Report: Nursing home therapy reimbursement under review as reform law toughens up

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Report: Nursing home therapy reimbursement under review as reform law toughens up
Report: Nursing home therapy reimbursement under review as reform law toughens up
Healthcare analysts at the Department of Health and Human Services are re-evaluating Medicare's “ultra-high” billing category for therapy services in skilled nursing facilities as a potential way to reduce wasteful spending, according to a Washington Post report.

Although the ultra-high billing category was itself originally designed to curb fraud and abuse in the Medicare program, alleged misuse quickly could have contributed to as much as $542 million in overpayments to skilled nursing facilities annually, federal investigators have said. The amount could be closer to $2 billion annually now, the Post report alleges.

Congress created the billing category in order to more accurately assess the costs of caring for skilled nursing patients. It intended for 5% of patients to fall into that category. Today, providers have placed an average of 9% of their patients in the ultra-high category nationally, with at least one nursing chain classifying up to 64% of its patients in it, according to the Post analysis.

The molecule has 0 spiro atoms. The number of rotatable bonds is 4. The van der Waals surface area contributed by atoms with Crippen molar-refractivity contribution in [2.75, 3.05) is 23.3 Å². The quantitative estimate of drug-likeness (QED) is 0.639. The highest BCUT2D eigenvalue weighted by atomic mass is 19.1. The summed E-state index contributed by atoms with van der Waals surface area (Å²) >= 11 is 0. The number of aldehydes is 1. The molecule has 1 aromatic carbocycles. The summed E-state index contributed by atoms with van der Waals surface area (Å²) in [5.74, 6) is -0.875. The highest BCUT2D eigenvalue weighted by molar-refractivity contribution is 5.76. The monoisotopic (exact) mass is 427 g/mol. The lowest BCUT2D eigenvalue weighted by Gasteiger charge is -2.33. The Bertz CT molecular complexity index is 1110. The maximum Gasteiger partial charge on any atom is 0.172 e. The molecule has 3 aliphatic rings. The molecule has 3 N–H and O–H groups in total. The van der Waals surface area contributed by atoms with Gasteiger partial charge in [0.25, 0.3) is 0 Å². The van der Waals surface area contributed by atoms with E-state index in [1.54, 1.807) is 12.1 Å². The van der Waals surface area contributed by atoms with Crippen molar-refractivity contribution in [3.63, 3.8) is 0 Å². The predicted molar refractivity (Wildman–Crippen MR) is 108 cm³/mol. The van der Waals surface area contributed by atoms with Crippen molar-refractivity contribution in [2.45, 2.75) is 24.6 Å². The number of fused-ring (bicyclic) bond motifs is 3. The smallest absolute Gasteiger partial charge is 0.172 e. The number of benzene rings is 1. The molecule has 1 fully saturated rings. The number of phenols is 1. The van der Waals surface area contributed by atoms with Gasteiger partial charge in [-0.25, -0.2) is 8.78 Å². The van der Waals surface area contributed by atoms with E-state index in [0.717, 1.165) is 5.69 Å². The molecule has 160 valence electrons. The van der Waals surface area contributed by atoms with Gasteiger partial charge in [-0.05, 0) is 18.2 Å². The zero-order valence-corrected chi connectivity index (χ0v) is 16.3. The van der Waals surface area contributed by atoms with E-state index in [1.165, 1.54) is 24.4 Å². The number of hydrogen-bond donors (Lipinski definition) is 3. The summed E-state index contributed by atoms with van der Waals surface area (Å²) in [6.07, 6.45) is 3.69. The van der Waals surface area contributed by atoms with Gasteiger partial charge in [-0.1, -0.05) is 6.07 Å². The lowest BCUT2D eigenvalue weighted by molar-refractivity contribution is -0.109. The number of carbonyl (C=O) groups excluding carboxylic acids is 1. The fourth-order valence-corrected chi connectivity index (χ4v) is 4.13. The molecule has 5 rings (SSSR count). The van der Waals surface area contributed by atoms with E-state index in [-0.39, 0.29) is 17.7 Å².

"Facilities have been able to bill the way they want, and they are billing for more services than they are providing to people," said Toby S. Edelman, a senior attorney for the Washington watchdog group Center for Medicare Advocacy, in the Post article. "There's been a lot of abuse."

A 2006 inspection by HHS found that 26% of claims made in the ultra-high billing category were unsubstantiated by medical records. In addition, some of the claims were deemed a “waste of time” because patients were too sick to benefit from skilled nursing care, the Post reported. The ultra-high billing category is undergoing increased scrutiny with the recently signed healthcare reform law tightening regulation around it. In addition, regulators say billing groupings are slated to undergo further refinements over the coming year.